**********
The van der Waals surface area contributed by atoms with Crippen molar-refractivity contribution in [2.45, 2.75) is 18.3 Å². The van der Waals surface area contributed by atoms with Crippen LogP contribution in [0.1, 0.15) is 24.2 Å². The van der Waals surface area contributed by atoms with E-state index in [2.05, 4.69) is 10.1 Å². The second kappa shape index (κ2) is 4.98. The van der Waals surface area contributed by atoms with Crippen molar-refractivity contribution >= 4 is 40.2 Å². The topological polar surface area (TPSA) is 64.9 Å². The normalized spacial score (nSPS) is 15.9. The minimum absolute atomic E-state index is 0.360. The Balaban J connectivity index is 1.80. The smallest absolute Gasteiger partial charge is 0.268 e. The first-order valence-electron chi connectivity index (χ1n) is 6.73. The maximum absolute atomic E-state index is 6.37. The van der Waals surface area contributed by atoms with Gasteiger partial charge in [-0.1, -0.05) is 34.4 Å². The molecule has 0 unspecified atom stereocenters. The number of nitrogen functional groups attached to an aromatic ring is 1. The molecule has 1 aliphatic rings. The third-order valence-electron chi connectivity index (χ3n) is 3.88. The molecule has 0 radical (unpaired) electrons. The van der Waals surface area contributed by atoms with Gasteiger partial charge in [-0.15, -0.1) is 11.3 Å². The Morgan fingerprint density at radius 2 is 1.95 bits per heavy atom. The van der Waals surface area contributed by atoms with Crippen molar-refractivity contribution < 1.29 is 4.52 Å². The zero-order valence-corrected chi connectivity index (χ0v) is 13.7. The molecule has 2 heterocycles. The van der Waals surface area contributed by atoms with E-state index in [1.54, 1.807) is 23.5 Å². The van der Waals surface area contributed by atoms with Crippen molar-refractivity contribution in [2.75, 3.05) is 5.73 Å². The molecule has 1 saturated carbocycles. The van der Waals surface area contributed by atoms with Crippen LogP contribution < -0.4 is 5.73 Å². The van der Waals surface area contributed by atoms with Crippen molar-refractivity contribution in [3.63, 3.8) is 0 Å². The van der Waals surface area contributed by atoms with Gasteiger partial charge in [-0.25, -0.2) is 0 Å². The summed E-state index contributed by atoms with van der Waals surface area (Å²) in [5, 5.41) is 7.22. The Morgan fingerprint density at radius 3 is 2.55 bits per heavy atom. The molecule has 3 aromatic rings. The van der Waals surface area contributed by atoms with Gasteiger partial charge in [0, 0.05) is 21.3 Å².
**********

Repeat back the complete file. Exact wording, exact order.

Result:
The van der Waals surface area contributed by atoms with Crippen molar-refractivity contribution in [2.45, 2.75) is 18.3 Å². The van der Waals surface area contributed by atoms with Crippen LogP contribution in [0.1, 0.15) is 24.2 Å². The van der Waals surface area contributed by atoms with E-state index in [2.05, 4.69) is 10.1 Å². The second kappa shape index (κ2) is 4.98. The van der Waals surface area contributed by atoms with Crippen molar-refractivity contribution >= 4 is 40.2 Å². The topological polar surface area (TPSA) is 64.9 Å². The normalized spacial score (nSPS) is 15.9. The minimum absolute atomic E-state index is 0.360. The Balaban J connectivity index is 1.80. The smallest absolute Gasteiger partial charge is 0.268 e. The first-order valence-electron chi connectivity index (χ1n) is 6.73. The maximum absolute atomic E-state index is 6.37. The van der Waals surface area contributed by atoms with Gasteiger partial charge in [-0.1, -0.05) is 34.4 Å². The molecule has 0 unspecified atom stereocenters. The number of nitrogen functional groups attached to an aromatic ring is 1. The molecule has 1 aliphatic rings. The third-order valence-electron chi connectivity index (χ3n) is 3.88. The molecule has 0 radical (unpaired) electrons. The van der Waals surface area contributed by atoms with Gasteiger partial charge in [-0.15, -0.1) is 11.3 Å². The Morgan fingerprint density at radius 2 is 1.95 bits per heavy atom. The van der Waals surface area contributed by atoms with Crippen molar-refractivity contribution < 1.29 is 4.52 Å². The zero-order valence-corrected chi connectivity index (χ0v) is 13.7. The molecule has 2 heterocycles. The van der Waals surface area contributed by atoms with E-state index in [1.54, 1.807) is 23.5 Å². The van der Waals surface area contributed by atoms with Crippen molar-refractivity contribution in [2.75, 3.05) is 5.73 Å². The molecule has 1 saturated carbocycles. The van der Waals surface area contributed by atoms with Crippen LogP contribution < -0.4 is 5.73 Å². The van der Waals surface area contributed by atoms with Crippen molar-refractivity contribution in [3.63, 3.8) is 0 Å². The van der Waals surface area contributed by atoms with Gasteiger partial charge in [-0.25, -0.2) is 0 Å². The summed E-state index contributed by atoms with van der Waals surface area (Å²) in [5, 5.41) is 7.22. The Morgan fingerprint density at radius 3 is 2.55 bits per heavy atom. The molecule has 3 aromatic rings. The van der Waals surface area contributed by atoms with Gasteiger partial charge in [0, 0.05) is 21.3 Å².